Thanks to the increased popularity of the recent ATtiny series of microcontrollers, there has been an increase in the number of open-source UPDI programmers out there. We have covered quite a number of them including the brilliant UPDI programmer compatible with Arduino IDE but we certainly have not seen the end of new designs. One of the latest interesting UPDI programmers we’ve seen is the project by Electronics Designer; Hans, which leveraged the capabilities of the Arduino Pro Micro 5v/16MHz, to create the simple, cheap, and easy-to-use programmer.
Some highlight features of the programmer as outlined by Hans include:
- A 6-pin UPDI programming connector
- UPDI interface for programming and debugging
- Serial interface for communicating with the target over UART
- Voltage selection jumper where you can choose between 5V, 3.3V or no target power
- RXD and TXD LEDs for visual feedback
- Buffered RXD and TXD lines for high impedance inputs and low impedance outputs
- Status LED
- Power up -> LED is briefly lid
- Normal operation -> LED is not lid
- Programming -> Activity indicator
- Small in size (18.3mm x 49.6mm)
Using the Arduino Pro Micro for the project comes with a cost as users may have to make a permanent modification to the board. In order to get the mEDBG firmware for the programmer to run properly, the AREF pin on the Arduino Pro Micro has to be connected to 5V. Sadly, this pin is not available as a physical pin, so users will have to locate it on the board and solder a tiny wire from the capacitor to pin 1 on the voltage regulator as shown in the image below.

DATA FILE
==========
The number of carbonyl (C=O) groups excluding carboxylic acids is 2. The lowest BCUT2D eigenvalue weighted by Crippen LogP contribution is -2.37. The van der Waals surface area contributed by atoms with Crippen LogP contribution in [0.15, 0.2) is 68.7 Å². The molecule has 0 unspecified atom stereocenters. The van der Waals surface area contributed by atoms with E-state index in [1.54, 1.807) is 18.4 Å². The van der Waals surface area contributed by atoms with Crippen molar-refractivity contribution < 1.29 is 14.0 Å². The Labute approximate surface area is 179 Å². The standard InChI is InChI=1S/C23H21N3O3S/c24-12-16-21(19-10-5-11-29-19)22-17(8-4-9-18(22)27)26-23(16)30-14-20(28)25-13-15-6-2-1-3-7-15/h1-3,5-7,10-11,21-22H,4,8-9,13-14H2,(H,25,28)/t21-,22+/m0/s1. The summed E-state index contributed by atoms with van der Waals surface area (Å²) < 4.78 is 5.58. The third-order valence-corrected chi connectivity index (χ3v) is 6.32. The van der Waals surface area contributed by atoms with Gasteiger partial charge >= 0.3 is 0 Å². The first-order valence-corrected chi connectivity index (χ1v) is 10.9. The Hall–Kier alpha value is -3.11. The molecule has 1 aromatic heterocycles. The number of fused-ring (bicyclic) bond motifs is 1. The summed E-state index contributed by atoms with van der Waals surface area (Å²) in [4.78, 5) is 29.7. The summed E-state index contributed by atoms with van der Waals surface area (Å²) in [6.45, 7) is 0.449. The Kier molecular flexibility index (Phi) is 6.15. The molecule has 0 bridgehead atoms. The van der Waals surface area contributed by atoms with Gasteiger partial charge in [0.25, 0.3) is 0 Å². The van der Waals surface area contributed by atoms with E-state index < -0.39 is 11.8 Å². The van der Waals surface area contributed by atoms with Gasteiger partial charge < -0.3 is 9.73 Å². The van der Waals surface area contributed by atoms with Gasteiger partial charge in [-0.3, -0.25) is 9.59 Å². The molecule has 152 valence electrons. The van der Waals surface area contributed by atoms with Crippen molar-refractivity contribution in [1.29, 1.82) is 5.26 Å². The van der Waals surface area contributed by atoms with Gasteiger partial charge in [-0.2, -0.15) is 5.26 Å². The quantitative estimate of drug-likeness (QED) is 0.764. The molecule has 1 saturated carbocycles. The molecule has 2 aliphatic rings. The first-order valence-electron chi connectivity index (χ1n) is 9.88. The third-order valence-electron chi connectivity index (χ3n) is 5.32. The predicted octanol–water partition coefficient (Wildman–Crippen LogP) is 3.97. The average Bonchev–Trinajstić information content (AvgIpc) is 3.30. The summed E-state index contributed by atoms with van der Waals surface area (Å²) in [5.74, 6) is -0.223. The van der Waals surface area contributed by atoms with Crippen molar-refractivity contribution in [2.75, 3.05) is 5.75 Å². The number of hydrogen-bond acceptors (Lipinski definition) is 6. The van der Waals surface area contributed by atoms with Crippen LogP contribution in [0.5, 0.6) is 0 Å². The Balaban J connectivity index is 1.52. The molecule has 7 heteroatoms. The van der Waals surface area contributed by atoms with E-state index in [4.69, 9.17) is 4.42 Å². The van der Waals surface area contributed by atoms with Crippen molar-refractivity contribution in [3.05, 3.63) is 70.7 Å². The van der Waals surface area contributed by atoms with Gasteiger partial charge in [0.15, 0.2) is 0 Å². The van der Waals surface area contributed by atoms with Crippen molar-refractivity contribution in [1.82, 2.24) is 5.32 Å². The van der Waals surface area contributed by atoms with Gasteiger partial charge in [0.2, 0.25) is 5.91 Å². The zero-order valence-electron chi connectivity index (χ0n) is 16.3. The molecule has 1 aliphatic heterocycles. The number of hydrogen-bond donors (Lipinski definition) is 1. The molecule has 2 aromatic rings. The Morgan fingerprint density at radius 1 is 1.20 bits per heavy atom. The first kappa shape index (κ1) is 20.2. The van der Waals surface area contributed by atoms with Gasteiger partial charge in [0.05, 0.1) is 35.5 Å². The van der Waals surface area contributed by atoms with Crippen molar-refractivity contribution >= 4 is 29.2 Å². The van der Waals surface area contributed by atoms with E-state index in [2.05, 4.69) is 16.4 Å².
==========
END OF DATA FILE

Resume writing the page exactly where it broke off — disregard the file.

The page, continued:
The consequence of this modification is that users will henceforth not be able to apply voltages higher than 5V to the Raw pin of the Arduino Pro Micro.
The device usage is quite straightforward. After flashing the Pro Micro with the mEDBG firmware, the device will henceforth present itself to the computer as an mEDBG CMSIS-DAP device. This will show up In Atmel Studio as a generic mEDBG device, and as the Arduino UNO WiFi Rev2 board on the Arduino IDE. To program the board with the megaTinyCore installed on the Arduino IDE, all you need do is to just select the Onboard Atmel mEDBG option in the Programmers menu and upload. However, for those who prefer the MegaCoreX, the programmer should be the Atmel mEDBG (microUPDI).
The project is entirely open source and all the design files including schematics, firmware, and build guides are available on the project’s GitHub repository. However, for users who will prefer to not deal with the hassles of making their own and just buy the board, it is available on Hans’s Tindie store for $13 excluding shipping.
More information on the project can be obtained on it’s Github Repo here